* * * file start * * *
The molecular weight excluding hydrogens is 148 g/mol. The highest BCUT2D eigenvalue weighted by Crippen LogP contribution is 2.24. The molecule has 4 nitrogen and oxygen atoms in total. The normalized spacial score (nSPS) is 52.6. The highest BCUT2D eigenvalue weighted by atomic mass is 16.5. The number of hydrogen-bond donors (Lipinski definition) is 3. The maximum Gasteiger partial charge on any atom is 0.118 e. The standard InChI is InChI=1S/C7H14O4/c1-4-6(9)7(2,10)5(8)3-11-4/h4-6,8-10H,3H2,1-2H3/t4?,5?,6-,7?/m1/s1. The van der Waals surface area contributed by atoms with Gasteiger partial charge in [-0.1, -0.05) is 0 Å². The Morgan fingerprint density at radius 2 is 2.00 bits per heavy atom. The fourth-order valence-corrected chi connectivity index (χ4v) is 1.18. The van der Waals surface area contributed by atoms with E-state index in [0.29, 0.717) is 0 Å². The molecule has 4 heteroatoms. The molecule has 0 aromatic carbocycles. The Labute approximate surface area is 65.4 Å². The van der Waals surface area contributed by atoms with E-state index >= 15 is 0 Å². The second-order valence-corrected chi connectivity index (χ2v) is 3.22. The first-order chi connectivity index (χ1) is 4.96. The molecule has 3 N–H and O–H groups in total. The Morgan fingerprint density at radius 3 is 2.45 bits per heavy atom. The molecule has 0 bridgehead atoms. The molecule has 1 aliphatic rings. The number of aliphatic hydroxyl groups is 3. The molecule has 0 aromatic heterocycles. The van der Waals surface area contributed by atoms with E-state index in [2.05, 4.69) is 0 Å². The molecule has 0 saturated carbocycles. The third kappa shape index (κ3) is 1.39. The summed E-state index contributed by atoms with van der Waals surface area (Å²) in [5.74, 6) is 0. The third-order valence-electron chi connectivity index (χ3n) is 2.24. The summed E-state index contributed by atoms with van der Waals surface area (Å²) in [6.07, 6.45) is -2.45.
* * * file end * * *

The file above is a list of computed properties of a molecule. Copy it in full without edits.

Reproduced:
The molecular weight excluding hydrogens is 148 g/mol. The highest BCUT2D eigenvalue weighted by Crippen LogP contribution is 2.24. The molecule has 4 nitrogen and oxygen atoms in total. The normalized spacial score (nSPS) is 52.6. The highest BCUT2D eigenvalue weighted by atomic mass is 16.5. The number of hydrogen-bond donors (Lipinski definition) is 3. The maximum Gasteiger partial charge on any atom is 0.118 e. The standard InChI is InChI=1S/C7H14O4/c1-4-6(9)7(2,10)5(8)3-11-4/h4-6,8-10H,3H2,1-2H3/t4?,5?,6-,7?/m1/s1. The van der Waals surface area contributed by atoms with Gasteiger partial charge in [-0.1, -0.05) is 0 Å². The Morgan fingerprint density at radius 2 is 2.00 bits per heavy atom. The fourth-order valence-corrected chi connectivity index (χ4v) is 1.18. The van der Waals surface area contributed by atoms with E-state index in [0.29, 0.717) is 0 Å². The molecule has 4 heteroatoms. The molecule has 0 aromatic carbocycles. The Labute approximate surface area is 65.4 Å². The van der Waals surface area contributed by atoms with E-state index >= 15 is 0 Å². The second-order valence-corrected chi connectivity index (χ2v) is 3.22. The first-order chi connectivity index (χ1) is 4.96. The molecule has 3 N–H and O–H groups in total. The Morgan fingerprint density at radius 3 is 2.45 bits per heavy atom. The molecule has 0 bridgehead atoms. The molecule has 1 aliphatic rings. The number of aliphatic hydroxyl groups is 3. The molecule has 0 aromatic heterocycles. The van der Waals surface area contributed by atoms with E-state index in [2.05, 4.69) is 0 Å². The molecule has 0 saturated carbocycles. The third kappa shape index (κ3) is 1.39. The summed E-state index contributed by atoms with van der Waals surface area (Å²) in [5.74, 6) is 0. The third-order valence-electron chi connectivity index (χ3n) is 2.24. The summed E-state index contributed by atoms with van der Waals surface area (Å²) in [6.07, 6.45) is -2.45.